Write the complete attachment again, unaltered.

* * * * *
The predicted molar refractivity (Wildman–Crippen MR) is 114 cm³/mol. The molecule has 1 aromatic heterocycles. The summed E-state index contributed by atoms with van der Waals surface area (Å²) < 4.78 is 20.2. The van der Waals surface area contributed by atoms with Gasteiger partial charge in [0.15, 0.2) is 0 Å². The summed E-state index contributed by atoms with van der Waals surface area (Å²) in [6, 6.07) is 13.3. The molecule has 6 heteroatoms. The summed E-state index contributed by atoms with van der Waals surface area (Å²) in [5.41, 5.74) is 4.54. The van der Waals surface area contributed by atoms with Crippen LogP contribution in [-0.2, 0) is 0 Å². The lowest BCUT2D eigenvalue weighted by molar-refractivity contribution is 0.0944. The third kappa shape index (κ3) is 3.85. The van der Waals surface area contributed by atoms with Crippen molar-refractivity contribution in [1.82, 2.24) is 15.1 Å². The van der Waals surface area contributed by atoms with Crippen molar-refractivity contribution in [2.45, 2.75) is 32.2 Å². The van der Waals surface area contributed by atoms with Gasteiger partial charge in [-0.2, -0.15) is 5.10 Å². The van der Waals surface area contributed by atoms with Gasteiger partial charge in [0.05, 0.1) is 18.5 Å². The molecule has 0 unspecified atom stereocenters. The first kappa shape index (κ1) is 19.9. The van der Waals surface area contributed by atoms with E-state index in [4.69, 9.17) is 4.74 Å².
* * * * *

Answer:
The predicted molar refractivity (Wildman–Crippen MR) is 114 cm³/mol. The molecule has 1 aromatic heterocycles. The summed E-state index contributed by atoms with van der Waals surface area (Å²) < 4.78 is 20.2. The van der Waals surface area contributed by atoms with Gasteiger partial charge in [0.15, 0.2) is 0 Å². The summed E-state index contributed by atoms with van der Waals surface area (Å²) in [6, 6.07) is 13.3. The molecule has 6 heteroatoms. The summed E-state index contributed by atoms with van der Waals surface area (Å²) in [5.41, 5.74) is 4.54. The van der Waals surface area contributed by atoms with Crippen LogP contribution in [-0.2, 0) is 0 Å². The lowest BCUT2D eigenvalue weighted by molar-refractivity contribution is 0.0944. The third kappa shape index (κ3) is 3.85. The van der Waals surface area contributed by atoms with Crippen molar-refractivity contribution in [1.82, 2.24) is 15.1 Å². The van der Waals surface area contributed by atoms with Crippen molar-refractivity contribution in [2.45, 2.75) is 32.2 Å². The van der Waals surface area contributed by atoms with Gasteiger partial charge in [-0.2, -0.15) is 5.10 Å². The van der Waals surface area contributed by atoms with Gasteiger partial charge in [0.05, 0.1) is 18.5 Å². The molecule has 0 unspecified atom stereocenters. The first kappa shape index (κ1) is 19.9. The van der Waals surface area contributed by atoms with E-state index in [4.69, 9.17) is 4.74 Å².